And for those Democrats who are either cheering on or grimly supporting the president’s actions…there’s a reason why the biggest fans of last night’s speech were hawks like William Kristol: If you didn’t like Iraq, you really won’t like Iran. And when that day comes, please don’t debase yourselves by crying crocodile tears over the Constitution, or pretending for even one second you are anti-war.
My only real point of contention with writer Matt Welch comes from this graph, in which he makes an important mistake:
Set aside the administration’s ever-elastic definition of “interests,” and instead grok this: The Democratic foreign policy best and brightest have admittedly adopted as their causus belli for dropping bombs on a sovereign country the same test that former Supreme Court Justice Potter Stewart used for pornography: They know it when they see it. As for the rest of us taxpaying, war-weary plebes, we’ll receive an “update” from the president now and then to let us know where his own eyes have taken him next.
I agree that the president’s definition of “interests” is ever-elastic. I like that Welch used the word grok. I admire the Stewart analogy, although for some reason I thought O.W.Holmes owned the quote. The last sentence would be funny if it wasn’t so sad.
But the Gaddafi regime is not sovereign. When you murder you own people, you lose whatever tenuous grasp on those straws you ever managed to muster. The Libyan people are sovereign. Their idea of Libya is sovereign. The reigning government is not. But what does it mean to say that a people are sovereign if they’re not also free? If protests are met with bullets? If that popular sovereignty cannot be expressed. The truth is that we don’t know what set of priorities the sovereign people of Libya would choose for themselves if given the chance (apart from deposing Gaddafi). That doesn’t mean they don’t deserve the rights of self-determination. They deserve it and they deserve the support of free peoples. But I continue to question the degree to which the Obama doctrine really supports the people of Libya. Yes, preventing a massacre of a civilians provisionally registers as a just casus belli, but Welch is right: people who based their opposition to Iraq on the previously unprecedented doctrine of preemption who don’t see the Libyan engagement as a preemptive war are kidding themselves. This is a war, and it is a preemptive one. I am wont to say that the disagreeable means justify the ends of preventing a civilian massacre, even as I’m wont to say that no one except committed pacifists would now oppose preemption in Iraq if WMDs addressed to the US had ever been found there.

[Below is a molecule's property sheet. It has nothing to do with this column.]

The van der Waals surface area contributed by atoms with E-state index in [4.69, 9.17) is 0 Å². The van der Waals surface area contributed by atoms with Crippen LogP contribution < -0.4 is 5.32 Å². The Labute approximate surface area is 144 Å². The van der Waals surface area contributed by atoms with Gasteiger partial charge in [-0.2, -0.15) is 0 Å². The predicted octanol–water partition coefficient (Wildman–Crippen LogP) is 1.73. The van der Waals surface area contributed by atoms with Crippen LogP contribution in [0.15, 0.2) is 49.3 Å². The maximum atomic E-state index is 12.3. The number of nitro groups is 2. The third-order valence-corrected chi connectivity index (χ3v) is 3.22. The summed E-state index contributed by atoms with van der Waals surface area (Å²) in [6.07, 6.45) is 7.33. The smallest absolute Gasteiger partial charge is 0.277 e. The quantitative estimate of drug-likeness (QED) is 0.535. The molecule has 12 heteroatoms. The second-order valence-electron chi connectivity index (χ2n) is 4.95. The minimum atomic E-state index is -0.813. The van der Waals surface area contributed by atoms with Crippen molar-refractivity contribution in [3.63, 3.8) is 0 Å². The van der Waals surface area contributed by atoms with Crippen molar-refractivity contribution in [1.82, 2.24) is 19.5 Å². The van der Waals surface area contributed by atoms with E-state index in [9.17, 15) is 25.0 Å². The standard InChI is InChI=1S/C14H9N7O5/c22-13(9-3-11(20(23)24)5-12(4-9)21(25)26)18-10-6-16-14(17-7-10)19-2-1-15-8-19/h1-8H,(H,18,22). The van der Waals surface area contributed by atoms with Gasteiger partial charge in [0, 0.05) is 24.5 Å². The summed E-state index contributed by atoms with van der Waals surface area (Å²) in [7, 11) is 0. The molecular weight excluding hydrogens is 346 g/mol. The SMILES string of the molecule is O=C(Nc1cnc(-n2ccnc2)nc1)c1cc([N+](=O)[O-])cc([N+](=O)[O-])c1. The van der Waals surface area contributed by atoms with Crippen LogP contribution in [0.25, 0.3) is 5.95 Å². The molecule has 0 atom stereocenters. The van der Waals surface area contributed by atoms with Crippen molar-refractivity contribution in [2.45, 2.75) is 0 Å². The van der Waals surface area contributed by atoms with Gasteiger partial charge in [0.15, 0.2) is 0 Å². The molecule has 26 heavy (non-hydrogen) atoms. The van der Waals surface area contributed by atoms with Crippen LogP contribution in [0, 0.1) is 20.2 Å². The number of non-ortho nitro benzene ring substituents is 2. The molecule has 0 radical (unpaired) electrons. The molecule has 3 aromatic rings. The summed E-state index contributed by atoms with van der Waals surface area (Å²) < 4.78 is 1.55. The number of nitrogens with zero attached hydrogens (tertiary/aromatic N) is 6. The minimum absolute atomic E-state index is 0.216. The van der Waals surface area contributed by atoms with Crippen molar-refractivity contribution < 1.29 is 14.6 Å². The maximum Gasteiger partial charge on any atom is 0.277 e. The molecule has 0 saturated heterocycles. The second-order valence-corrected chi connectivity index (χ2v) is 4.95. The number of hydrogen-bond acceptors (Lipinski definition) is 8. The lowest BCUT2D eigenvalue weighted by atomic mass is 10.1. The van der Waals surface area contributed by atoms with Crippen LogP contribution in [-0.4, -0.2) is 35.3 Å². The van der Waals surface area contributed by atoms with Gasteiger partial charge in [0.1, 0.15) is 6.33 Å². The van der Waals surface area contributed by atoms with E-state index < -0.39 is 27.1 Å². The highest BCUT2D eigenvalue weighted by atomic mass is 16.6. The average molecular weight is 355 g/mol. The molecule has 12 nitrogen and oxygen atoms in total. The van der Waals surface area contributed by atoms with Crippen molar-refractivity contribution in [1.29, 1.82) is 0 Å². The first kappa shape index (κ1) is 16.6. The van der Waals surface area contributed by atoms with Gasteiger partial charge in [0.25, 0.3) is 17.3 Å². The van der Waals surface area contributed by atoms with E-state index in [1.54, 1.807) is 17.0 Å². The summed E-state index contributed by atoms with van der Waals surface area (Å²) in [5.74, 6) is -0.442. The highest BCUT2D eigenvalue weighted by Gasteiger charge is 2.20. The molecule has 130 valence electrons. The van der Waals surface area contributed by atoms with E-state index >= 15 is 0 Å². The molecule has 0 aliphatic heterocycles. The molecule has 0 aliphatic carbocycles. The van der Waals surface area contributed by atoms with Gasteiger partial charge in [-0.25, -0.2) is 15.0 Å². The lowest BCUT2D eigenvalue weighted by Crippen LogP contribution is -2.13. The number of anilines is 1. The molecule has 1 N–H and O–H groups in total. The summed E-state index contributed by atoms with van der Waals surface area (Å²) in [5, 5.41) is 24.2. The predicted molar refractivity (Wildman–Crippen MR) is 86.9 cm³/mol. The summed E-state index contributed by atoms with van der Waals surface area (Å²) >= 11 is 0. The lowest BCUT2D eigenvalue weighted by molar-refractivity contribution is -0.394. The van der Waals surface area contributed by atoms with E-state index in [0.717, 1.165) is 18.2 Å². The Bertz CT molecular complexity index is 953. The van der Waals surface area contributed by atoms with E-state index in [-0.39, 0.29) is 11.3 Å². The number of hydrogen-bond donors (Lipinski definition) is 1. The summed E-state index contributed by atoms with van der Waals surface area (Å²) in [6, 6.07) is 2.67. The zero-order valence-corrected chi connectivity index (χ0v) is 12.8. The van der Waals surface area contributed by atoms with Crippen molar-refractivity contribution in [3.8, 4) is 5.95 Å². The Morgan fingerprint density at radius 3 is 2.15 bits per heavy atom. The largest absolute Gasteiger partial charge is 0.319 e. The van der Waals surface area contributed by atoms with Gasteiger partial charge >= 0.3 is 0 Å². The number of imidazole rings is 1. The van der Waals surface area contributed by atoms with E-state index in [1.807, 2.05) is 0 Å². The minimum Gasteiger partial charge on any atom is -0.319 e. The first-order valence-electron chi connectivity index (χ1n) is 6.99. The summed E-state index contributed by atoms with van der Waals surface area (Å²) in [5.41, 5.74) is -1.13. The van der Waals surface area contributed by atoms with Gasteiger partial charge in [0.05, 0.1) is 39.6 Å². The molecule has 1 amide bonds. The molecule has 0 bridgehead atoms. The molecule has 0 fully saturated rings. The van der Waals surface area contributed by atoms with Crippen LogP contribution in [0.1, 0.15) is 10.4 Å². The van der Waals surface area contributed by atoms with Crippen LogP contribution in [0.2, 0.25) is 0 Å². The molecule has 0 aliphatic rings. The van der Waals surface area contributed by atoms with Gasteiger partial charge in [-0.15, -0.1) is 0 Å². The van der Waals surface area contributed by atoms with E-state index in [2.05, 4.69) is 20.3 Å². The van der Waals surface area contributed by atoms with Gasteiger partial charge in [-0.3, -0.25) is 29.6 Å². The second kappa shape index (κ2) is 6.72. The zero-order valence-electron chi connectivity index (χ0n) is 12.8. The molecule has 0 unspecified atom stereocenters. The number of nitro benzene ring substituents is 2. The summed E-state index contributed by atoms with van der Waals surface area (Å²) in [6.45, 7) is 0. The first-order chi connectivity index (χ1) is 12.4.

Good God, what a mess. And now there are reports coming from a Vatican official that US NATO bombs have killed 40 Libyan civilians. Remember that line in the president’s speech about the Libyan civilians coming to the aid the American rescue team that came for the pilots of the grounded F-15? For the first time ever, I have started to believe that Barack Obama has bigger brass ones than Bill Clinton, because guess what? Our guys mistakenly shot six of those helpful, peaceful, friends. One was a kid. No one died, but the boy might lose his leg. Is this the acceptable collateral damage of “kinetic military involvement,” or is this the basic stupidity behind all wars and behind all acts of aggression?
Getting back to my original point: Libya, the nation, is sovereign and is without a legitimate government. That vacuum is dangerous, provisional, and fraught with hardship. But it doesn’t cede Libyan sovereignty to NATO, the West, the US, or Barack Obama. We’ve seen that play out here before. It doesn’t end well. As commenter SingleMaltMonkey said here on a recent post, none of this ends until we stop selling arms, until we get serious about dialog. Until we don’t brazenly assert our right to stop humanitarian crises when they’re happening in countries who’s fate is somehow fundamentally aligned with our “interests and values.” (Ed. note: the following sentence is added to clarify SMS’s position and what I’m adding to it as per our discussion in the comments below). To that, I’d add: until we stop saying we’re justified in intervening to protect civilians because our national interests and values are also at stake. I mean, what the hell does that even mean? It’s in our interest to stop humanitarian crisis everywhere, isn’t it, because that’s what people with souls want to do. But when we say “yes, we can get kinetic on this one because, oh happy day, we can justify intervention by some vague appeal to natural law and universal rights and happy unicorns, and, um, also our (bwa ha ha ha) interests,” we sound like the opportunistic douches the most extreme haters say we are. I guess that’s why John McCain and others are saying that regime change has to be our ultimate military priority like it was with Slobodan Milosevic and Saddam Hussein. I guess that’s why attacking military installations, sending the CIA, and hoping that the regime in Tripoli just says uncle strikes so many as the worst combination of a bunch of ways forward.
This is a preemptive war.
War probably doesn’t really help the net good of Libya or the planet.